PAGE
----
where [p.sub.i] is the proportion of the total sample belonging to the ith species (Krebs, 1999; Smith & Smith, 2001). Currently, H' is more commonly expressed using natural logs or common logs. H' represents the uncertainty of predicting the next "bit" of information. As a unit, bit is not very intuitive, therefore the Shannon-Wiener index is sometimes expressed as (when H' is calculated from log base 2):

[N.sub.i] = [2.sup.H']

where [N.sub.i] represents the number of equally abundant species that would be needed to produce the same diversity as the calculated H'. In this case, the unit of the exponential form of the Shannon-Wiener index is "species."

Simpson's index is derived from the assumption that diversity is related to the probability that two individuals picked at random from a community will belong to the same species. Most people use the reciprocal form of the index (1/D):

1/D = 1/[summation] [p.sup.2.sub.i]

Similar to the exponential from of the Shannon-Wiener index, Simpson's reciprocal index can be most easily interpreted as the number of equally abundant species required to generate the calculated D of the sample. Therefore the unit of Simpson's reciprocal index is also "species" (Krebs, 1999). The values for these two indices range from 1 to the value that represents the number of species in the community.

Evenness is commonly expressed by scaling one of the diversity measures against its maximum value. For example:

[E.sub.1/D] = 1/D/1/[D.sub.max] - or [E.sub.H'] = H'/[H'.sub.max]

The maximum value of '1' occurs when the abundances of all species in the community are equal. There are independent methods for the determination of evenness, such as Smith and Wilson's (1996) index of evenness but they require computer programs to calculate.

The Shannon-Wiener index tends to emphasire the rarer species whereas the Simpson's reciprocal index emphasizes the common species (Krebs, 1999; Lampert & Sommer, 1997). As such, the choice of using one index over the other depends on what needs to be emphasized. If you are interested in assessing the recovery of a lake after a catastrophic event, the Shannon-Weiner index might be most useful because it is more sensitive to the return of initially rare species. Under another circumstance, evaluation of species that are relatively abundant and, therefore more important as a significant source of food for fish, might be of more interest. In this case, Simpson's reciprocal index would be more suitable.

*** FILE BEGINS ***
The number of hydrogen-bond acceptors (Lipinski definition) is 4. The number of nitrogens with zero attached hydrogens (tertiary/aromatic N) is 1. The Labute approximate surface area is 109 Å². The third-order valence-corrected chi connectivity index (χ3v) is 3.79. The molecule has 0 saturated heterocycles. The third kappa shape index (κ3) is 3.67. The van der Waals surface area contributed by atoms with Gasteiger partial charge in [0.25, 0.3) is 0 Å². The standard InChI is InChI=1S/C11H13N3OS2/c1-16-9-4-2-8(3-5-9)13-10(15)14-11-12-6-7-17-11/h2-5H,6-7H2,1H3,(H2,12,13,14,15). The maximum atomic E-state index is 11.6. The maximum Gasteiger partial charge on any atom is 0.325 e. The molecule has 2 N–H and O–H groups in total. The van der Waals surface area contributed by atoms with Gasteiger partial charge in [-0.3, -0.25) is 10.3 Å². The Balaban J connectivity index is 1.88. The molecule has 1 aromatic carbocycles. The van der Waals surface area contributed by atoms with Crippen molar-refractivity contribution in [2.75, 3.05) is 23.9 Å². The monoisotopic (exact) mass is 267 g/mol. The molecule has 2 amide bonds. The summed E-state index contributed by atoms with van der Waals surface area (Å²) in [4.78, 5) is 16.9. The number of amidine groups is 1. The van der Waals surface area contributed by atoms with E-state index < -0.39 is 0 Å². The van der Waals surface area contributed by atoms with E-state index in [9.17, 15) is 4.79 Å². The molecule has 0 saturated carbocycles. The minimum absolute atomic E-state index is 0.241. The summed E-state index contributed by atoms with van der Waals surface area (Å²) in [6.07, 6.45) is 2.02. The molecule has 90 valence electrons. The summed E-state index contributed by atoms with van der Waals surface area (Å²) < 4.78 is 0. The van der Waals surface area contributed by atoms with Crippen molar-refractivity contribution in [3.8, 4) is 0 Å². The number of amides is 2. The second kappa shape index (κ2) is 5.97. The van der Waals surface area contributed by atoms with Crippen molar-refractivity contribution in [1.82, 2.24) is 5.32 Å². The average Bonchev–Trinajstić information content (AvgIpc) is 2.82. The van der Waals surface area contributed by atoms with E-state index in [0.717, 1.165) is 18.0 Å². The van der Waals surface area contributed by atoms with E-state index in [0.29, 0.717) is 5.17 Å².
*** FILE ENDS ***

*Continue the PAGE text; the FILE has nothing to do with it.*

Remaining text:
Calculations

Providing sample calculations is essential for many students. I use data from a terrestrial environment so that students can see that these parameters are useful for any biological community and are not specific to plankton communities. Sample data can be set up as in Table 1 so that students have a clear idea of how to organize their data to more easily calculate the indices. Table 1 also shows step-by-step calculations for the exponential form of the Shannon-Wiener index and Simpson's reciprocal index. The column of proportional representation (p,) can be used to construct histograms such as those shown in Figure 1. The evenness measures require the determination of maximum values. For the Simpson's reciprocal index and the exponential form of the Shannon-Wiener index, it follows that the number of species present in the sample is the maximum value (Krebs, 1999). Therefore, for the data in Table 1, [E.sub.1/D] = 3.13/11 = 0.28 and [E.sub.H'] = 2.03/11 = 0.18.

Using the data they have collected, students should be able to estimate the species richness of their samples, calculate the proportional abundance of each type of organism, create histograms like Figure 1, and calculate Simpson's reciprocal index, the exponential form of the Shannon-Wiener index, and evenness.

* Plankton Sampling & Specimen Preparation

Plankton are most easily collected using a zooplankton net with a mesh size of approximately 100 [micro]m. A smaller mesh size allows you to retain smaller plankton but it will also clog more easily. Simple plankton nets can be obtained from most biological supply companies. The net is designed so that the plankton collect into the far end of the net, which is usually a rigid container that can be released from the net, and the concentrated sample transferred to a jar. The net can be dragged vertically or horizontally through the water column. For a horizontal tow, drag the net just below the surface of the water. A tow using a net diameter of 30 cm for a total length of 25 m is usually sufficient in moderately-productive lakes. For a lab of 20 students, you will need about 35 mL of concentrated sample.